One possible explanation is that houses are hard to sell when you really need the money, except at a steep discount. The volume of home sales tends to collapse during recessions and rise when the economy recovers, for example, presumably because many people who might want to sell are withholding supply because they don’t like the price they think they would get. Public price indices may not fully capture this volatility in the same way that stated returns from private equity funds understate the actual riskiness of their investments.

None of this means you should increase your exposure to housing in your personal portfolio.

Jorda et al provided a valuable service but they didn’t calculate the returns most homeowners actually experience. Most people borrow to buy housing and most people live in their properties without renting them out. This makes a big difference.

Housing returns are only partly determined by changes in house prices. Jorda et al created their total return index based on both capital gains and income from renting. Net rental income has historically accounted for half of the total returns from owning housing. It’s also far less volatile, dramatically boosting the Sharpe ratio compared to what you would get just by looking at changes in house prices.

Housing has beaten stocks since 1950 because rental income has been better than dividend income, not because house prices have grown more than stock prices:

The importance of rental income fits with data from earlier papers showing minimal increases in real house prices in Amsterdam and Beijing over long periods. American readers should note that capital gains historically explain less than a third of the total returns to US housing, with the rest coming from rent.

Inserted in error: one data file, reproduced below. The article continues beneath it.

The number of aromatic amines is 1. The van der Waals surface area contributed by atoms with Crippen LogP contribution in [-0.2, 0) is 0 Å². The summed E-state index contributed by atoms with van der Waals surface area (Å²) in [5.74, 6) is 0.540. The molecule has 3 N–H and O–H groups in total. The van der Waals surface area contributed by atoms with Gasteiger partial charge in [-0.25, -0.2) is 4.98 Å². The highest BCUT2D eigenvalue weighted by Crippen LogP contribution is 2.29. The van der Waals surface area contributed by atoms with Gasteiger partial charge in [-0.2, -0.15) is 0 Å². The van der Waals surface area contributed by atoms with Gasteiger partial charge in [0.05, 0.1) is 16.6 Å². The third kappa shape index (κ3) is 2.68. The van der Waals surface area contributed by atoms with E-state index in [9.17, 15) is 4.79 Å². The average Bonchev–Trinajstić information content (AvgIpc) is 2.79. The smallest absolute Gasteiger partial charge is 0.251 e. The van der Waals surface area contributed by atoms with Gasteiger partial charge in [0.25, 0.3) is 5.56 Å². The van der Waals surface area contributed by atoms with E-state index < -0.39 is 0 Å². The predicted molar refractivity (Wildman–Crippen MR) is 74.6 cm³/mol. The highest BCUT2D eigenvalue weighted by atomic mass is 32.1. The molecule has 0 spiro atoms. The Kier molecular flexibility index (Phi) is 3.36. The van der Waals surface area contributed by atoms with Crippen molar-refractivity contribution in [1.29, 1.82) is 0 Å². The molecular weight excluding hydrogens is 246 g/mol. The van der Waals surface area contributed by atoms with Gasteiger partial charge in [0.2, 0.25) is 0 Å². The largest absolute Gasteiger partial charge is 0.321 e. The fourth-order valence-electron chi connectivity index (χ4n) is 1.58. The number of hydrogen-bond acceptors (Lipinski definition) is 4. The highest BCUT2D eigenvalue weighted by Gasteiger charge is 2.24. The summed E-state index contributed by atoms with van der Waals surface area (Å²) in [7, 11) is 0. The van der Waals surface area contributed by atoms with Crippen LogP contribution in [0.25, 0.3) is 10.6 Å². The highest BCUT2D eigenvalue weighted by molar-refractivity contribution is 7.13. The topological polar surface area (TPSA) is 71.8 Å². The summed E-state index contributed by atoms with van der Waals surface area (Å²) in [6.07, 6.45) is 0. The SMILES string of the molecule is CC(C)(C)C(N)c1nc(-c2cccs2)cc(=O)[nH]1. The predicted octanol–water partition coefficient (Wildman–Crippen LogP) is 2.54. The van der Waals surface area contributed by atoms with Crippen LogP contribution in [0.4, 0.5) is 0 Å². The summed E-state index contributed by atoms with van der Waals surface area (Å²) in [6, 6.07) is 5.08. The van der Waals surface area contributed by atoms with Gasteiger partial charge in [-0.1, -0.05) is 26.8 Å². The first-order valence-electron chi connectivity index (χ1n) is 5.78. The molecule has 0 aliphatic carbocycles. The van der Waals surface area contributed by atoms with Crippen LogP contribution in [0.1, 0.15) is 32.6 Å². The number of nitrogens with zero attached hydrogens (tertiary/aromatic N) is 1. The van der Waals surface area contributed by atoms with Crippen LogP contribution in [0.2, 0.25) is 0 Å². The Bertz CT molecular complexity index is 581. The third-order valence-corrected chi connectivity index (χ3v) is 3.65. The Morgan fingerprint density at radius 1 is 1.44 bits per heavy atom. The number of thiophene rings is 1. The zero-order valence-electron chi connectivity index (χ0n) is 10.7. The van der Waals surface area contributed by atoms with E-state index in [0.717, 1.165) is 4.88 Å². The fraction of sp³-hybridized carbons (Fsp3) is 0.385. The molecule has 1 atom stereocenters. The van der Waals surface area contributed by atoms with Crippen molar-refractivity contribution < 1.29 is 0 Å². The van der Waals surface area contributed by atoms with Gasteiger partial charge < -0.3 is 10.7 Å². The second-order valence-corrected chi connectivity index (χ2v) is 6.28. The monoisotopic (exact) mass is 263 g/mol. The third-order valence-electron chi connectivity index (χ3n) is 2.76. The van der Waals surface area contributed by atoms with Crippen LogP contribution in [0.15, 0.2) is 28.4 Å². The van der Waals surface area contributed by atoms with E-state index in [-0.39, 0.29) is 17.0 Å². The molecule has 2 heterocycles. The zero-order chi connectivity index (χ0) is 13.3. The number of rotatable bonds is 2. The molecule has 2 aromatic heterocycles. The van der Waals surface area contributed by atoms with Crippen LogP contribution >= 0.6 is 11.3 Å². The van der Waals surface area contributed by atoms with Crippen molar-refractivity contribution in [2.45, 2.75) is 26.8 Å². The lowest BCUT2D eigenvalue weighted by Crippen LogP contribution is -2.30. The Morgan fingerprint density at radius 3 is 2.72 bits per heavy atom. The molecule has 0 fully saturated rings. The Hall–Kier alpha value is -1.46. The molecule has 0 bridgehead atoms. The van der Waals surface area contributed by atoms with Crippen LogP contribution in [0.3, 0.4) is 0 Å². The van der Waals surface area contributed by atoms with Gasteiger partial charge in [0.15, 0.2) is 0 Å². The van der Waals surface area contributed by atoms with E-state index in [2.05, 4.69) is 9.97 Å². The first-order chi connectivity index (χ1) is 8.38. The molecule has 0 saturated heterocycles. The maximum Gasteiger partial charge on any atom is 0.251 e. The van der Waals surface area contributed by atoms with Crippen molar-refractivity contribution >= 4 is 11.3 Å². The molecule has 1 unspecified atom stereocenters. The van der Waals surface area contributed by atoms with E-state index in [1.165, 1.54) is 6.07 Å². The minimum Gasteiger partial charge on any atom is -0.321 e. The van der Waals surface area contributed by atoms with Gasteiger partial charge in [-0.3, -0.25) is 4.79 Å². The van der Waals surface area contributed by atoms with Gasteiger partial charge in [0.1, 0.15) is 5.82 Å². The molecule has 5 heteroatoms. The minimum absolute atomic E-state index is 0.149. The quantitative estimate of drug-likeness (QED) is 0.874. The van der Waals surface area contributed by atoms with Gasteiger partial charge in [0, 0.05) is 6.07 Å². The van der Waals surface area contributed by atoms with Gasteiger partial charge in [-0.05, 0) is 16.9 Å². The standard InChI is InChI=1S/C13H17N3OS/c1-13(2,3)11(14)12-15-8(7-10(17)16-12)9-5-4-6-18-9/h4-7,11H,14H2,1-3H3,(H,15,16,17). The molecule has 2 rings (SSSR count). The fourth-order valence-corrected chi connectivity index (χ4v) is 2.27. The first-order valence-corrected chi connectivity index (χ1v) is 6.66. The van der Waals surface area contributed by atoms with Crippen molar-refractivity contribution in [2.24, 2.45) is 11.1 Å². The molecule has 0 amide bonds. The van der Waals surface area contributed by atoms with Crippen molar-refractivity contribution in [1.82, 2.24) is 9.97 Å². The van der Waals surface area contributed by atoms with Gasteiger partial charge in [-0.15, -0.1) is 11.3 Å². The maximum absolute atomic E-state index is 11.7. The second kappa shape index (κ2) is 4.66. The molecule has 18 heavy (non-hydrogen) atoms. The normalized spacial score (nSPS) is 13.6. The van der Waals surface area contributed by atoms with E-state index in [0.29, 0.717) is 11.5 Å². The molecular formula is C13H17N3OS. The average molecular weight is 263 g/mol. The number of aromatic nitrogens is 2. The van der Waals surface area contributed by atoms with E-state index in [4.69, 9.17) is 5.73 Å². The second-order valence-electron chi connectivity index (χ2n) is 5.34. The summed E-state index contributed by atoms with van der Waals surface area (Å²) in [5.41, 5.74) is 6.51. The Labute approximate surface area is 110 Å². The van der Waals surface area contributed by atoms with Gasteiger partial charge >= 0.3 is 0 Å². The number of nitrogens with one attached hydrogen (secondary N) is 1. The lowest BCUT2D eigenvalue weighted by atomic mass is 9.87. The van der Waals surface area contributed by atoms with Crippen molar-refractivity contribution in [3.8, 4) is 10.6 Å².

Then there is debt. If you put 10 or 20 per cent down to get a mortgage for a house that you live in without tenants, your absolute returns — and the volatility of those returns — will look very different than what Jorda and his colleagues measured. You will experience much larger gains in your net worth when house prices rise and much bigger drops when they fall. Instead of earning stable rental income to offset changes in house prices, you’re stuck paying interest you have to pay out of your wages or savings.

It’s possible to imagine a world where most housing is owned by large diversified investment trusts that anyone can invest in, but until then, “housing for the long run” is not a practical investment strategy.

Related links:
Americans are making more money from renting out homes than ever before, sort of — FT Alphaville
Alan Taylor on financialisation, business cycles, and crises; and a mid-year review — Alphachat
Myths and facts about “risk parity” — FT Alphaville
No, stocks aren’t a good inflation hedge. Try bonds (really). — FT Alphaville
Easy money, housing bubbles, and financial crises — FT Alphaville
Fix housing finance, fix the economy? — FT Alphaville